17. It's hard to believe that it's almost a year since COVID-19 hit. And for many businesses, and repair shops, it's been a challenge. While many areas around the country have not seen a downturn, there are other areas that have been harshly impacted. Areas such as mine have seen a decline in miles driven per customer of up to 50% or more. Just consider working from home, the drastic decline of going out to dine and other activities, a decrease in after-school activities, a decease in youth sports, buying online and every other action that has become the norm, and it adds up to a negative impact for so many shops. NOW, you know ME. I always put a positive spin on everything. At this too shall pass. COVID-19 will be behind us and we need to prepare for great times ahead. I urge everyone to focus on people: Your family, your employees, your customers, and the community. With regard to your customers, they will remember you and their experience long after the water pump or mass air filter you replaced in their car. If you are having a decline in sales, here a few tips: Establish your new goals, look at your expenses, reevaluate your breakeven, make sure your labor and part margins are in line. BUT, never forget that your most important strategy is the culture of your business. Lastly, cherish every minute with family. This Crisis has brought Clarity. And let's never forget the things that money cannot buy.
  18. @xrac I’ll echo what @Joe Marconi said, hope you guys recover and get well soon!
  19. Above all, Frank, the health and welfare of everyone is number one. I hope that you and your tech recovers fast, with no continuing issues. When I hear stories like this, it really opens my eyes once again as to the seriousness of this virus. As a small business that relies on a constant input of customers, this virus will no doubt take a toll on many repair shops. Keep us updated and best of luck.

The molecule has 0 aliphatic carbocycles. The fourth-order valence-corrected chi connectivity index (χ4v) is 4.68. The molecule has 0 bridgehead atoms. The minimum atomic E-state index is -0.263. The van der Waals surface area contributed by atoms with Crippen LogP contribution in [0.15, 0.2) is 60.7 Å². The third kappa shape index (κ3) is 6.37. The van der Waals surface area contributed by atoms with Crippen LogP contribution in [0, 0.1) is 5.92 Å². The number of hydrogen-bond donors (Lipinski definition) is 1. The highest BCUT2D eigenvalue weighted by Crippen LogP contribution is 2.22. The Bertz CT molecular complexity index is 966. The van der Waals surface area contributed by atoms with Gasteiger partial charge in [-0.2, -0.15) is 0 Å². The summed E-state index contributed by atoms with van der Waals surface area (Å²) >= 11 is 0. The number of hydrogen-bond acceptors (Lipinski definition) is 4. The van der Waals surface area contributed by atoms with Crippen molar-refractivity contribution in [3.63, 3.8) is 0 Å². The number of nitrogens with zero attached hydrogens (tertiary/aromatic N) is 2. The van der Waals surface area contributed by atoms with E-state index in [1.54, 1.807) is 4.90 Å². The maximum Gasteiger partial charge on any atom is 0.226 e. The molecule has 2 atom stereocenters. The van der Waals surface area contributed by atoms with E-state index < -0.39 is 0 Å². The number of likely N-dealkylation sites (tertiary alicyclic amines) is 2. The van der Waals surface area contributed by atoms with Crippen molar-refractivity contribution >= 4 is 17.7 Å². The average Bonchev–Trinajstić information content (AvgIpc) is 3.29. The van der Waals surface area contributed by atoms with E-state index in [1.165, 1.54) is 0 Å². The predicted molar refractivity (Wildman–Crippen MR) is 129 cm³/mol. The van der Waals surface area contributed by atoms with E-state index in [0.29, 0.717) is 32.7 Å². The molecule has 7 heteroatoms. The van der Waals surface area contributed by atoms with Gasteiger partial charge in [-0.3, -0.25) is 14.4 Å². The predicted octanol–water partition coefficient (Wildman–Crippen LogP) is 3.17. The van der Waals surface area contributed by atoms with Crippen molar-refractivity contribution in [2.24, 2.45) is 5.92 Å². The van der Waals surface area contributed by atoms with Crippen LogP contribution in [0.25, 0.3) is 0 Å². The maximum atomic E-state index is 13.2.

20. And it keeps on affecting. One of my techs and yours truly have tested positive. I have the shop with no one to enter the building except people that I have no symptoms and are waiting on test results. Trying to clear out cars that are in the shop so people don't go days or weeks without them. Maybe not perfect but I think it will be effective. So far it only feels like a mild head cold.
  21. Thanks to all the folks who put in the hard work that makes this site so interesting/valuable.
  22. Joe is correct that Covid-19 has affected everyone to some degree. Our gas volume is still off by 30-40% which is both a concern and hardship but repairs have been good so I feel very fortunate. There are a handful of varied businesses that have prospered during Covid such us drug chains, Urgent Care facilities, testing labs etc. Sadly there are so many businesses such as restaurants, movie theaters, hair/nail salons, catering halls, fitness centers, hotels/motels ..... that have closed up permanently. A shopping mall near me has a severe failure rate with 40-50% of the stores shuttered for good. A Hilton in my backyard closed permanently. Huge corporate office buildings in my area still lay dormant with all employees working from home. The overall business climate is still very poor in our are and concerns me. To answer Joe’s question as to what lessons I have learned - Adapt to change as quick as possible, do not financially over extend yourself, realize and react to untapped opportunities, increase and improve communication with customers and employees and be thankful to be able to come to work every morning because too many people are unable to do that.
  23. A lot has happened since last Winter. In some ways it's seems like years have past. Tough times reveals how tough people really are. My hope is that everyone learns from the events of COVID and takes those lessons to continue to push forward in business and in life. And of course, take the time to celebrate the things that money cannot buy. Life, health and family.
  24. Happy New Year everyone! Maintain the right attitude. Be positive and keep moving forward. 2021 will be a great year!
  25. We are still down about 20% from normal for this time of the year. It's not that we have lost customers, they are just not putting on the miles that they used to. 2021 will be a better year. I think we will see a surge by late spring and it will carry through the end of the year.
  26. Matthew, There's actually 2 places you can get the information. One is from the U.S. Economic Census, and they are absolutely free. However, they have a convoluted website (of course, it's the federal government) that give you the same data in spreadsheet form. However, they don't have an interactive map; just spreadsheet form only. They are at https://www.census.gov/programs-surveys/economic-census/data/tables.html The interactive map comes from Cubit Planning in Austin, Texas. Talk you Kristen at https://www.cubitplanning.com/ and tell her I sent you. Now you can mail me $100 bucks.